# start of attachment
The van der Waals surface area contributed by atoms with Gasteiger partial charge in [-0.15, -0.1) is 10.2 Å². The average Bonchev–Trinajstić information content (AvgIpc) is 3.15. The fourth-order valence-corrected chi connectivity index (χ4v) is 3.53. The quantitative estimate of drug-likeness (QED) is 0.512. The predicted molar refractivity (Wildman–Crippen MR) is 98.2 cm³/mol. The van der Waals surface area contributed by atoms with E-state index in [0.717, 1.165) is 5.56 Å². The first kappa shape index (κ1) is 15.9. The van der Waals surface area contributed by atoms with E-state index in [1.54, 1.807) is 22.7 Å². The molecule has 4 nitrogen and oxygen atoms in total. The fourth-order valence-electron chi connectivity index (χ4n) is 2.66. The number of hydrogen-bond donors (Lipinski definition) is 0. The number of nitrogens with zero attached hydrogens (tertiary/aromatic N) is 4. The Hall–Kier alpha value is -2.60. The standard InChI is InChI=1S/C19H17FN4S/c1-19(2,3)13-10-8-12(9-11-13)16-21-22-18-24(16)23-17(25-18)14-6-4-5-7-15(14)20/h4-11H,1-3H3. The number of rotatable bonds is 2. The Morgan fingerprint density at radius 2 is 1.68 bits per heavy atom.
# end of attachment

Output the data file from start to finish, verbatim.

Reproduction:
The van der Waals surface area contributed by atoms with Gasteiger partial charge in [-0.15, -0.1) is 10.2 Å². The average Bonchev–Trinajstić information content (AvgIpc) is 3.15. The fourth-order valence-corrected chi connectivity index (χ4v) is 3.53. The quantitative estimate of drug-likeness (QED) is 0.512. The predicted molar refractivity (Wildman–Crippen MR) is 98.2 cm³/mol. The van der Waals surface area contributed by atoms with E-state index in [0.717, 1.165) is 5.56 Å². The first kappa shape index (κ1) is 15.9. The van der Waals surface area contributed by atoms with E-state index in [1.54, 1.807) is 22.7 Å². The molecule has 4 nitrogen and oxygen atoms in total. The fourth-order valence-electron chi connectivity index (χ4n) is 2.66. The number of hydrogen-bond donors (Lipinski definition) is 0. The number of nitrogens with zero attached hydrogens (tertiary/aromatic N) is 4. The Hall–Kier alpha value is -2.60. The standard InChI is InChI=1S/C19H17FN4S/c1-19(2,3)13-10-8-12(9-11-13)16-21-22-18-24(16)23-17(25-18)14-6-4-5-7-15(14)20/h4-11H,1-3H3. The number of rotatable bonds is 2. The Morgan fingerprint density at radius 2 is 1.68 bits per heavy atom.